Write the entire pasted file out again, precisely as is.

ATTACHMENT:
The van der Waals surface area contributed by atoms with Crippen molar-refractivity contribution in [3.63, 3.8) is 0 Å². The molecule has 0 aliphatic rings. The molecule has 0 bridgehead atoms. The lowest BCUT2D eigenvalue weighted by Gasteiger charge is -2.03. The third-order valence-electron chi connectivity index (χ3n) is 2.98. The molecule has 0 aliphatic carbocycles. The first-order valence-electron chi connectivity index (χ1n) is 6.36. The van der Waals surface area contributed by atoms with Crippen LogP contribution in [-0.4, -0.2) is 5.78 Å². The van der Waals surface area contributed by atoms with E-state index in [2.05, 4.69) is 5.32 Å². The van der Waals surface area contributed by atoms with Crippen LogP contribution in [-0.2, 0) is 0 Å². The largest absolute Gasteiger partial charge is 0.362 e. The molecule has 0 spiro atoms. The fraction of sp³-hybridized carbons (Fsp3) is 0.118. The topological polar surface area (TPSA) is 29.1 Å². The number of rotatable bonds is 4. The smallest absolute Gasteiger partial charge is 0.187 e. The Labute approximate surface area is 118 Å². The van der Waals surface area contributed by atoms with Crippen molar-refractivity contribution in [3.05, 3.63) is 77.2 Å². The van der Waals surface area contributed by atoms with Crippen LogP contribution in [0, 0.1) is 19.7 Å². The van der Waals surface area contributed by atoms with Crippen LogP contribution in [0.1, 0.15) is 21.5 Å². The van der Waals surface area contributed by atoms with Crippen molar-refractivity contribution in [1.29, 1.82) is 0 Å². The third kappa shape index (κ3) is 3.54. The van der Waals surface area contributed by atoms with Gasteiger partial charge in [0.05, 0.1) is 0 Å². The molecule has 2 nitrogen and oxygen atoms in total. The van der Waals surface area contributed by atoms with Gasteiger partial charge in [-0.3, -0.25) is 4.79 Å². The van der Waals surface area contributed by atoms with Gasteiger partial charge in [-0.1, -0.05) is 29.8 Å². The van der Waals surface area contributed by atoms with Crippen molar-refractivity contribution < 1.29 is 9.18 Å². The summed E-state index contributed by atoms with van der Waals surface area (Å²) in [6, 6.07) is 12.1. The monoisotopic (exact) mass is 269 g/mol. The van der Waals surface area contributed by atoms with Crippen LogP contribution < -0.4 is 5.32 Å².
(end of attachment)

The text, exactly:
The van der Waals surface area contributed by atoms with Crippen molar-refractivity contribution in [3.63, 3.8) is 0 Å². The molecule has 0 aliphatic rings. The molecule has 0 bridgehead atoms. The lowest BCUT2D eigenvalue weighted by Gasteiger charge is -2.03. The third-order valence-electron chi connectivity index (χ3n) is 2.98. The molecule has 0 aliphatic carbocycles. The first-order valence-electron chi connectivity index (χ1n) is 6.36. The van der Waals surface area contributed by atoms with Crippen LogP contribution in [-0.4, -0.2) is 5.78 Å². The van der Waals surface area contributed by atoms with E-state index in [2.05, 4.69) is 5.32 Å². The van der Waals surface area contributed by atoms with Crippen LogP contribution in [-0.2, 0) is 0 Å². The largest absolute Gasteiger partial charge is 0.362 e. The molecule has 0 spiro atoms. The fraction of sp³-hybridized carbons (Fsp3) is 0.118. The topological polar surface area (TPSA) is 29.1 Å². The number of rotatable bonds is 4. The smallest absolute Gasteiger partial charge is 0.187 e. The Labute approximate surface area is 118 Å². The van der Waals surface area contributed by atoms with Crippen molar-refractivity contribution in [3.05, 3.63) is 77.2 Å². The van der Waals surface area contributed by atoms with Crippen LogP contribution in [0, 0.1) is 19.7 Å². The van der Waals surface area contributed by atoms with Crippen LogP contribution in [0.1, 0.15) is 21.5 Å². The van der Waals surface area contributed by atoms with Crippen molar-refractivity contribution in [1.29, 1.82) is 0 Å². The third kappa shape index (κ3) is 3.54. The van der Waals surface area contributed by atoms with Gasteiger partial charge in [0.05, 0.1) is 0 Å². The molecule has 2 nitrogen and oxygen atoms in total. The van der Waals surface area contributed by atoms with Gasteiger partial charge in [-0.3, -0.25) is 4.79 Å². The van der Waals surface area contributed by atoms with Gasteiger partial charge in [-0.1, -0.05) is 29.8 Å². The van der Waals surface area contributed by atoms with Crippen molar-refractivity contribution < 1.29 is 9.18 Å². The summed E-state index contributed by atoms with van der Waals surface area (Å²) in [6, 6.07) is 12.1. The monoisotopic (exact) mass is 269 g/mol. The van der Waals surface area contributed by atoms with Crippen LogP contribution < -0.4 is 5.32 Å².